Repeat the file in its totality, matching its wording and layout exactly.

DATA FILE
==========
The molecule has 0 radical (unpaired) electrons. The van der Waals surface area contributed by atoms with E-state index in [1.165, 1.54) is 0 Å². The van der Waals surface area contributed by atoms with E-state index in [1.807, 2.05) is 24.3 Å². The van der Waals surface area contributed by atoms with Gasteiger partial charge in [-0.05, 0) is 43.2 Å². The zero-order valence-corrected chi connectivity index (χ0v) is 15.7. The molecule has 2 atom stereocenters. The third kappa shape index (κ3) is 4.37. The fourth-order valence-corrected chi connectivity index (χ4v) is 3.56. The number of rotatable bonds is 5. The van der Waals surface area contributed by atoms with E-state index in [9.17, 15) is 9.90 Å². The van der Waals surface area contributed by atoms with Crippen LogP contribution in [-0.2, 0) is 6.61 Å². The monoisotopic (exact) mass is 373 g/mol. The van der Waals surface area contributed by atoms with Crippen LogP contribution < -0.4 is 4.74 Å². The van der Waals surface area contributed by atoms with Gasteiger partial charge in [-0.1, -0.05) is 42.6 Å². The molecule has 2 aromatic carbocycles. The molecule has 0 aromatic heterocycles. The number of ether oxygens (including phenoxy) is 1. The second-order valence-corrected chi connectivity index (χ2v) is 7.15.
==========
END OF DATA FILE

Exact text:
The molecule has 0 radical (unpaired) electrons. The van der Waals surface area contributed by atoms with E-state index in [1.165, 1.54) is 0 Å². The van der Waals surface area contributed by atoms with E-state index in [1.807, 2.05) is 24.3 Å². The van der Waals surface area contributed by atoms with Gasteiger partial charge in [-0.05, 0) is 43.2 Å². The zero-order valence-corrected chi connectivity index (χ0v) is 15.7. The molecule has 2 atom stereocenters. The third kappa shape index (κ3) is 4.37. The fourth-order valence-corrected chi connectivity index (χ4v) is 3.56. The number of rotatable bonds is 5. The van der Waals surface area contributed by atoms with E-state index in [9.17, 15) is 9.90 Å². The van der Waals surface area contributed by atoms with Crippen LogP contribution in [-0.2, 0) is 6.61 Å². The monoisotopic (exact) mass is 373 g/mol. The van der Waals surface area contributed by atoms with Crippen LogP contribution < -0.4 is 4.74 Å². The van der Waals surface area contributed by atoms with Gasteiger partial charge in [-0.1, -0.05) is 42.6 Å². The molecule has 2 aromatic carbocycles. The molecule has 0 aromatic heterocycles. The number of ether oxygens (including phenoxy) is 1. The second-order valence-corrected chi connectivity index (χ2v) is 7.15.